A New Generation of Dead Sea Scroll Study

After the Editio Princeps of the Dead Sea Scrolls

By Stephen J. Pfann, Ph.D.

The University of the Holy Land, Jerusalem

The publication of the Dead Sea Scrolls in just one generation following their discovery is a wonderful achievement. From the major scrolls found in Caves 1 and 11 – including those published in the Dead Sea Scrolls from St. Mark’s Monastery and The Dead Sea Scrolls of the Hebrew University, as well as 11QpaleoLeviticus, 11QTargum of Job, and 11QTemple Scroll – to the other, often more fragmentary scrolls found in Caves 2-10 (published in DJD), the first editions (editio princeps) are now available for all to read, student and scholar alike, in both photo reproductions and transcriptions.

While transcribing damaged letters, the first editions of the Dead Sea Scrolls generally used two different diacritical marks to indicate degrees of certainty as to the reading. In all of these first editions, a dot above the letter represented a more certain reading than a circlet, if these diacritic marks were applied at all. However, many of the original editors, while brilliant scholars, were often more textual commentators than trained epigraphers or palaeographers. Thus, over the past 55 years of the production of these editions, these diacritics—the dot and the circlet—were understood differently by the more than sixty individual first editors of the scrolls.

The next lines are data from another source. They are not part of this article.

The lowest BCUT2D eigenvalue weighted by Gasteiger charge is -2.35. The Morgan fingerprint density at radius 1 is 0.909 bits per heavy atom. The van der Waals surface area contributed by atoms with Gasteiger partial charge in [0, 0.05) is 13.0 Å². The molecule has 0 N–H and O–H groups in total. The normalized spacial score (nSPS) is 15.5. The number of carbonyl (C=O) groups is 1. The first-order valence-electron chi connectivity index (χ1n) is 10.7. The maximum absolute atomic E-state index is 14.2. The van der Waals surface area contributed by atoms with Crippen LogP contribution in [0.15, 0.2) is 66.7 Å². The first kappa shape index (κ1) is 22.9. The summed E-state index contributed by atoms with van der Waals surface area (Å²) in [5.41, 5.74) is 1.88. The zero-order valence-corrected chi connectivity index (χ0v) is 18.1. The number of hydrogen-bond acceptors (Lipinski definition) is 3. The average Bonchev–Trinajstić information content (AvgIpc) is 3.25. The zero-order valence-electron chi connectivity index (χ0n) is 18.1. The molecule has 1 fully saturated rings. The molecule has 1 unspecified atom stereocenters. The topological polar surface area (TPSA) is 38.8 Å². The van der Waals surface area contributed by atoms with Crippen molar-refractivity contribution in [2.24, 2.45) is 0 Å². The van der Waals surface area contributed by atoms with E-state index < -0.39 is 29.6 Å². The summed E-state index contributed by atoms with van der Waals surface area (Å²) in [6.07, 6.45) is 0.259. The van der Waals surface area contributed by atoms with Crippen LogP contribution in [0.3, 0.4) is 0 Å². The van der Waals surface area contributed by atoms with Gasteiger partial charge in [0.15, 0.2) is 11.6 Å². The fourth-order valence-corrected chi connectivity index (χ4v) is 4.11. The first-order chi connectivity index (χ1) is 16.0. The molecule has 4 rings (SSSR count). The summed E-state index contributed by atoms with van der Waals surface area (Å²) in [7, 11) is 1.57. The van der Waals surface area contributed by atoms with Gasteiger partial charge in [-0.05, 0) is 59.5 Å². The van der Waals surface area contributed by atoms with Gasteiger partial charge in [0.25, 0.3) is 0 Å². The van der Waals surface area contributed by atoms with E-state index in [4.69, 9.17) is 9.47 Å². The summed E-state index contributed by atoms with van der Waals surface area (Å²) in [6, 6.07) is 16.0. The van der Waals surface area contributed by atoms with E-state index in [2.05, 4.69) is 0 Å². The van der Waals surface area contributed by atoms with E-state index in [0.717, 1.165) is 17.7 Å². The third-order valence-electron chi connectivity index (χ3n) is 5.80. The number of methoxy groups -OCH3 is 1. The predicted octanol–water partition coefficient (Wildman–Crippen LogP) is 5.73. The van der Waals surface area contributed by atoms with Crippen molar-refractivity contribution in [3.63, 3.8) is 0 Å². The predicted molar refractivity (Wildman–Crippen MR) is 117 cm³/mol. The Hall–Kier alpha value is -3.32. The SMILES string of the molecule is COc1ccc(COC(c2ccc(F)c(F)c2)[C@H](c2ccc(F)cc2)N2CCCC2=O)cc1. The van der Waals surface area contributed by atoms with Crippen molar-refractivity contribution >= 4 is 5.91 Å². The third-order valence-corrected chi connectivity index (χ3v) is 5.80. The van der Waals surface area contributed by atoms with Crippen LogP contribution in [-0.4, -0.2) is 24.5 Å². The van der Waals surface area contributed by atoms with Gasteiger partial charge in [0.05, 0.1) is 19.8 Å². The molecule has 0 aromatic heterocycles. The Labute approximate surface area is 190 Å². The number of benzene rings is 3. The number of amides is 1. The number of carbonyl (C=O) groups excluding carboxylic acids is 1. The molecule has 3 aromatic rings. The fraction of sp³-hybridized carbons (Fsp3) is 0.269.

For example, to some editors, a broken or malformed letter that was certain or nearly certain deserved a dot, while for others it remained unmarked. For still other editors, the dot was placed only above letters in which there was some uncertainty as to the reading, but less uncertainty than one over which a circlet would be placed (which could almost be any letter). This inconsistent use of the diacritical marks has left the readers unsure of just how certain the transcriptions in these editions really are.

In this new treatment of the Dead Sea Scrolls each of the Biblical and non-Biblical manuscripts has been reread by the editor and his staff with a view toward the consistent application of an expanded set of diacritical marks. Rather than two marks, there are now three, designed to convey a more graduated scale of certainty as to the reading of the letters than has been afforded until now. The following definition of the diacritics has been applied:

Dot = this letter is damaged or malformed, but is certain or nearly certain.

Dash = this letter is damaged or malformed, but may be one of two or three letters.

Circlet = this letter is damaged or malformed, but may be one of four or more letters.

As new sources of information and new methodologies develop, both the original editors and a new generation of editors continue to improve on the certainty of readings and the rearrangement of scroll fragments. Although the transcription of a text may remain substantially the same, it’s an important process that will remain on the agenda of Dead Sea Scroll study into the distant future.

This new resource will be made available in the near future in a number of scholarly and user-friendly formats. The Biblical scrolls of this new edition is projected to first appear in Spring 2008 as part of the Logos Bible Software package.

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